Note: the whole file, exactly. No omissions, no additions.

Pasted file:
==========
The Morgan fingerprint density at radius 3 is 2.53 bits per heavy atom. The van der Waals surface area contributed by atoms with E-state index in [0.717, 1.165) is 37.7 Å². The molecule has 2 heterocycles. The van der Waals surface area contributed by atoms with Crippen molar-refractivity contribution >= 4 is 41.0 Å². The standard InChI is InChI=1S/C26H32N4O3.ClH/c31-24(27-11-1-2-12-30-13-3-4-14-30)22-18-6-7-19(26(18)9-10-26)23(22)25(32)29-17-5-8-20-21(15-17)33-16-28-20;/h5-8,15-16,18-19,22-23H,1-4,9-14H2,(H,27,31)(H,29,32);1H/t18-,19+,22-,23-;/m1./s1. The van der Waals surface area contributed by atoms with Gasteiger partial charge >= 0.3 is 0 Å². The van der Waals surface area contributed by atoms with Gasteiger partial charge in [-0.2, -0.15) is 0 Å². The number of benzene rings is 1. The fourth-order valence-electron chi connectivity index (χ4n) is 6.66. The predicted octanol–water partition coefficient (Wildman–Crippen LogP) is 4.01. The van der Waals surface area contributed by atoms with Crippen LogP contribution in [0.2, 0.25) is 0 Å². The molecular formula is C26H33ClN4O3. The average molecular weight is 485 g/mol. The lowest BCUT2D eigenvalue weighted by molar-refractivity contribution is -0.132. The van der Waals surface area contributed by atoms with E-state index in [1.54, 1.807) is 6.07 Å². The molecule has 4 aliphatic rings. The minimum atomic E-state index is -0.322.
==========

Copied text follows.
The Morgan fingerprint density at radius 3 is 2.53 bits per heavy atom. The van der Waals surface area contributed by atoms with E-state index in [0.717, 1.165) is 37.7 Å². The molecule has 2 heterocycles. The van der Waals surface area contributed by atoms with Crippen molar-refractivity contribution >= 4 is 41.0 Å². The standard InChI is InChI=1S/C26H32N4O3.ClH/c31-24(27-11-1-2-12-30-13-3-4-14-30)22-18-6-7-19(26(18)9-10-26)23(22)25(32)29-17-5-8-20-21(15-17)33-16-28-20;/h5-8,15-16,18-19,22-23H,1-4,9-14H2,(H,27,31)(H,29,32);1H/t18-,19+,22-,23-;/m1./s1. The van der Waals surface area contributed by atoms with Gasteiger partial charge >= 0.3 is 0 Å². The van der Waals surface area contributed by atoms with Gasteiger partial charge in [-0.2, -0.15) is 0 Å². The number of benzene rings is 1. The fourth-order valence-electron chi connectivity index (χ4n) is 6.66. The predicted octanol–water partition coefficient (Wildman–Crippen LogP) is 4.01. The van der Waals surface area contributed by atoms with Crippen LogP contribution in [0.2, 0.25) is 0 Å². The molecular formula is C26H33ClN4O3. The average molecular weight is 485 g/mol. The lowest BCUT2D eigenvalue weighted by molar-refractivity contribution is -0.132. The van der Waals surface area contributed by atoms with E-state index in [1.54, 1.807) is 6.07 Å². The molecule has 4 aliphatic rings. The minimum atomic E-state index is -0.322.